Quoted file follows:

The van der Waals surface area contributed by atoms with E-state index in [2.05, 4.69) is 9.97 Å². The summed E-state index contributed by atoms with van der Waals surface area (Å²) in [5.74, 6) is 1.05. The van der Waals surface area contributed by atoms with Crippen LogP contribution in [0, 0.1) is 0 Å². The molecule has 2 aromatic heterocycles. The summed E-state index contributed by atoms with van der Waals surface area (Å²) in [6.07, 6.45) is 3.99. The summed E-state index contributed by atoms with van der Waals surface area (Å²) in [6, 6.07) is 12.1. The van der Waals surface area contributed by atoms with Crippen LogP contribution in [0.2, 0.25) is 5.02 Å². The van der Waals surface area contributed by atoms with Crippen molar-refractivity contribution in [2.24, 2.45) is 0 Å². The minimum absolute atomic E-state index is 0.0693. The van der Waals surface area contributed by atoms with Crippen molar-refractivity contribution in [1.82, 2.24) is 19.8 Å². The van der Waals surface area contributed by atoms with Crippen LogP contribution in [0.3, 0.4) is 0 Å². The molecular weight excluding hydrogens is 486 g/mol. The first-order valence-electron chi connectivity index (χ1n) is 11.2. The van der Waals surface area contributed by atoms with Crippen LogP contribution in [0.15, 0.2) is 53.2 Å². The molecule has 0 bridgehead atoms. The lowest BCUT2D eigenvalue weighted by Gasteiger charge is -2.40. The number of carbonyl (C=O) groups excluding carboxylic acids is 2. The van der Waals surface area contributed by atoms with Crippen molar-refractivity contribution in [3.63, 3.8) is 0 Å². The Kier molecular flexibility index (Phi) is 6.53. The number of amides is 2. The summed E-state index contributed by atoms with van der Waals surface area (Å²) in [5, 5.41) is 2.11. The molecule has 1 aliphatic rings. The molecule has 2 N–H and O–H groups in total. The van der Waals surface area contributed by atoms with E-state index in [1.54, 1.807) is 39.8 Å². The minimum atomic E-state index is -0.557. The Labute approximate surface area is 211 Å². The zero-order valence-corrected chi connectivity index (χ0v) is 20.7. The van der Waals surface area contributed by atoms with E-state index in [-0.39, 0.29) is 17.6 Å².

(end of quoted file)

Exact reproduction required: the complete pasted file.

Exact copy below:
The van der Waals surface area contributed by atoms with E-state index in [2.05, 4.69) is 9.97 Å². The summed E-state index contributed by atoms with van der Waals surface area (Å²) in [5.74, 6) is 1.05. The van der Waals surface area contributed by atoms with Crippen LogP contribution in [0, 0.1) is 0 Å². The molecule has 2 aromatic heterocycles. The summed E-state index contributed by atoms with van der Waals surface area (Å²) in [6.07, 6.45) is 3.99. The summed E-state index contributed by atoms with van der Waals surface area (Å²) in [6, 6.07) is 12.1. The van der Waals surface area contributed by atoms with Crippen LogP contribution in [0.2, 0.25) is 5.02 Å². The van der Waals surface area contributed by atoms with Crippen molar-refractivity contribution in [2.24, 2.45) is 0 Å². The minimum absolute atomic E-state index is 0.0693. The van der Waals surface area contributed by atoms with Crippen molar-refractivity contribution in [1.82, 2.24) is 19.8 Å². The van der Waals surface area contributed by atoms with Crippen LogP contribution in [0.3, 0.4) is 0 Å². The molecular weight excluding hydrogens is 486 g/mol. The first-order valence-electron chi connectivity index (χ1n) is 11.2. The van der Waals surface area contributed by atoms with Crippen LogP contribution in [0.15, 0.2) is 53.2 Å². The molecule has 0 bridgehead atoms. The lowest BCUT2D eigenvalue weighted by Gasteiger charge is -2.40. The number of carbonyl (C=O) groups excluding carboxylic acids is 2. The van der Waals surface area contributed by atoms with Crippen molar-refractivity contribution in [3.63, 3.8) is 0 Å². The Kier molecular flexibility index (Phi) is 6.53. The number of amides is 2. The summed E-state index contributed by atoms with van der Waals surface area (Å²) in [5, 5.41) is 2.11. The molecule has 1 aliphatic rings. The molecule has 2 N–H and O–H groups in total. The van der Waals surface area contributed by atoms with E-state index in [1.54, 1.807) is 39.8 Å². The minimum atomic E-state index is -0.557. The Labute approximate surface area is 211 Å². The zero-order valence-corrected chi connectivity index (χ0v) is 20.7. The van der Waals surface area contributed by atoms with E-state index in [-0.39, 0.29) is 17.6 Å².